Themes of guilt shine through, but the flawed final product makes for a frustrating watch.
A Master Builder
At the start of A Master Builder, successful architect Halvard Solness (Wallace Shawn) is on his deathbed. He looks weak, until a conversation with fellow architect Knut (André Gregory) reveals his ruthless nature. Knut wants his son Ragnar (Jeff Biehl), a lowly worker of Solness, to finally get the opportunity to become an architect himself. Solness cruelly shoots the idea down. He’s intimidated by Ragnar’s talent as an architect, keeping him in a low-level position to make sure he won’t have any competition. Just to make sure things stay the same, Solness employs Ragnar’s fiancée Kaya (Emily McDonnell) as his bookkeeper while sleeping with her on the side. With Kaya devoted to Solness and her job, Ragnar won’t consider leaving his.
The harshness of the situation immediately changes with a knock on the door. In walks Hilde (Lisa Joyce), a young, vivacious beauty. Solness excitedly welcomes her, while his wife Aline (Julie Hagerty) reacts coldly. Hilde and Solness met each other a decade earlier, something he doesn’t recall until she reminds him. There’s an implication that Hilde was molested by Solness (she was 12 at the time), but the film doesn’t clarify whether it actually happened. Hilde inserts herself into the lives of Solness and Aline, with Solness having long conversations with her about his life.
The text and story of A Master Builder naturally shine because of its origins. The film adapts a classic play from Henrik Ibsen, with Wallace Shawn translating the original text and writing the screenplay. The movie is a continuation of filmed collaborations between Shawn and André Gregory, first seen in Louis Malle’s My Dinner with Andre and Vanya on 42nd Street. Jonathan Demme takes directing duties here, his first fiction feature in six years. The film’s opening, with Solness on his deathbed, replicates the handheld style of Rachel Getting Married until Hilde arrives. Demme changes the aspect ratio from 16×9 to Cinemascope, swaps the pale color palette for warm hues and starts shooting in a more conventionally bland style.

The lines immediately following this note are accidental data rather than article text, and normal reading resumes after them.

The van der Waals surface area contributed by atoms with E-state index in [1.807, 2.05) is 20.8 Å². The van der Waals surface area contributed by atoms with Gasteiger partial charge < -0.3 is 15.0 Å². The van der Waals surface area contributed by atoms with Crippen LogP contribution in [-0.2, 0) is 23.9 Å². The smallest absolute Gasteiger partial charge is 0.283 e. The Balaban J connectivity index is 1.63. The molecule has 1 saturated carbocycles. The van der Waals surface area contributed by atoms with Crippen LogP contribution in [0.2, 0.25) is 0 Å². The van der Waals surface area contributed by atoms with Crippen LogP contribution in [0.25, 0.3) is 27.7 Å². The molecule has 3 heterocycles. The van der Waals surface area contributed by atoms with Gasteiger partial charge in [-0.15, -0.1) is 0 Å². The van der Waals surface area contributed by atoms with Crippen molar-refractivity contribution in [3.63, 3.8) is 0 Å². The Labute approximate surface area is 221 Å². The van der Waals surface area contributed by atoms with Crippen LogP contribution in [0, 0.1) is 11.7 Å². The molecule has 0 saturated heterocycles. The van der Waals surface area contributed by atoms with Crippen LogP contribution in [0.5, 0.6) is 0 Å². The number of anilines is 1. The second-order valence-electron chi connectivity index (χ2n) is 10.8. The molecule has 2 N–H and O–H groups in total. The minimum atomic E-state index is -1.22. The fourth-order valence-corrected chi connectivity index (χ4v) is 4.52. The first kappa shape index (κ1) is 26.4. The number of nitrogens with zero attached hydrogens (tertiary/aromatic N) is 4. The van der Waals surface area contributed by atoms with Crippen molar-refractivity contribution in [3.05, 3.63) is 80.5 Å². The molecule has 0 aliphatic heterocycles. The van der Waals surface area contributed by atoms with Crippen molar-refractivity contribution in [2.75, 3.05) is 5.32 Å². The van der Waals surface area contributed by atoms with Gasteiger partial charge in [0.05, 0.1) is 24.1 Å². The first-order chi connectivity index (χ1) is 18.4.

The clever visual trick at the top of the film appears to be Demme’s only real directorial flourish here. It’s understandable why he would prefer to take a step back, letting the script and talented cast do what they do best. Instead it makes for restless viewing, as the exchanges between Solness and Hilde unfold in a visually uninteresting shot reverse shot style. Demme’s seemingly hands off approach also brings attention to the uneven acting. Shawn feels miscast as the central character, portraying a controlling genius with two young, beautiful women pining for him. Performances are constantly overtheatrical, and despite the cast clearly making an effort their work is too wildly distracting. Joyce’s repeated outbursts of loud, hysterical laughter will most likely confuse viewers or get on their nerves.
Thankfully Ibsen’s material, and Shawn’s screenplay, prevent the film from tanking. In the second act Solness explains to Hilde why his marriage is so damaged. Decades earlier their house burned down, and soon after their two infant children died tragically. Solness only sees his tragedies as more of a trade, though; he was able to use the vacant lot where his house stood as an opportunity to sell lots and build his designs, earning him the status of “Master Builder.” He looks at it as a cosmic balance, gaining the success he desired from intense misfortune, and therefore taking responsibility for everything. The film’s themes of guilt shine through, but the flawed final product makes A Master Builder frustrating to watch.